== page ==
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Bowles-Eye View

Don’t Let Pocono Rain On Your Parade: Some Sunday Highlights From The Track

Don’t Let Pocono Rain On Your Parade: Some Sunday Highlights From The Track

While Pocono’s 500-miler was pushed back a day, the rain couldn’t do the same to my deadline. So while I’d love to write on the race itself, instead I started this Sunday night staring at a blank page after “start your engines” became “stop those weepers!” That left us with hours upon hours of driver interviews and waiting for a track that, in the end, would never dry with an eerie water problem that’ll leave me dreaming of nightmares from California’s rain-plagued race in February, 2008. But sometimes, in the midst of waiting out the rain you can patiently learn quite a few things about the drivers in the interim. Read More »

Has Indy Lost Its Luster? Three Ways To Bring Drama Back To NASCAR’s Crown Jewels

Has Indy Lost Its Luster? Three Ways To Bring Drama Back To NASCAR’s Crown Jewels

The year was 1994; I was only 13, but the whirlwind of the Brickyard 400 remains as vivid in my mind as if it happened yesterday. From the moment the cars first hit the track for practice, drama was in the air for fans and drivers alike, with everyone putting their best effort into becoming the first name on Indianapolis’ newest racing trophy. An eye-popping 86 cars made official qualifying attempts through two rounds, transforming even the drama of making the field into national news; for, unlike now, NASCAR’s qualifying rules of old gave just a handful of teams guaranteed entry into the race through their small but effective provisional system. That put all drivers on an even playing field, opening the door for open-wheel legends like A.J. Foyt and Danny Sullivan to crack the starting lineup and hope to translate their skill behind a stock car on racing’s biggest stage. Read More »

All But Forgotten, NASCAR’s Mr. Boring Remains The Team To Beat In This Soap Opera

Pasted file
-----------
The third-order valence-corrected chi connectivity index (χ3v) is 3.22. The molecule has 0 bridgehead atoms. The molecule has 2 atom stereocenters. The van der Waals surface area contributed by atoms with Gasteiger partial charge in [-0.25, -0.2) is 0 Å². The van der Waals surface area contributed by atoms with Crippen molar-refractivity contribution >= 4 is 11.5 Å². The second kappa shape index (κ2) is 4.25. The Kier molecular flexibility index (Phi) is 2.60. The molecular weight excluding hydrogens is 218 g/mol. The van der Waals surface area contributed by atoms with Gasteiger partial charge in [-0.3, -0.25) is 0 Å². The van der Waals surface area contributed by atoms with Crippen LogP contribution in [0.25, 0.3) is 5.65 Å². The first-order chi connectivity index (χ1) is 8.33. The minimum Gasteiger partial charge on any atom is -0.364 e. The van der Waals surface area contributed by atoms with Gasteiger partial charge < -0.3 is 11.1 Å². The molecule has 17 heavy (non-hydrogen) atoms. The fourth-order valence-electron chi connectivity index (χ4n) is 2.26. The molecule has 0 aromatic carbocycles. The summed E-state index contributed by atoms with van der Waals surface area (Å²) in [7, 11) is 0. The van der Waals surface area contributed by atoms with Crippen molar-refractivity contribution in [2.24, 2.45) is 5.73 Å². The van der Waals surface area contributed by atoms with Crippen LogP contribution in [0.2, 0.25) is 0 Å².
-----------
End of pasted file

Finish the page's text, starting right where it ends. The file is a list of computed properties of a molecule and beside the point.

All But Forgotten, NASCAR’s Mr. Boring Remains The Team To Beat In This Soap Opera

It’s hard to believe a sport’s most successful athlete can go through a season all but forgotten. But it’s a feeling Jimmie Johnson knows all too well at this point. Heading into Dover this weekend, Johnson didn’t find himself buried amongst the NASCAR news as of late... he hasn’t even made it to the back pages. In fact, it had gotten to the point where the three-time defending series champ – let’s just pause for dramatic effect here -- wasn’t even in the top 5 biggest stories within Hendrick’s rapidly expanding umbrella. As the engines fired at Dover on Sunday, those could be listed as... Read More »

The Dangers Of Taking A Hendrick Dynasty To The Next Level

The Dangers Of Taking A Hendrick Dynasty To The Next Level

_Dynasty (n.): A group that maintains power for a significant period of time._ In America’s major sports, that word used to cause a sellout automatically -- just mention it and a certain team in the same sentence. The Yankees, Red Wings, Packers, and Celtics have given their stick ‘n’ ball brethren records that may never be broken, earning millions of fans by stomping their competition as if they _were_ fans disguised as professionals. Read More »

Roush’s, Ford’s Rough Start Peaks During Short Track Slump

Roush’s, Ford’s Rough Start Peaks During Short Track Slump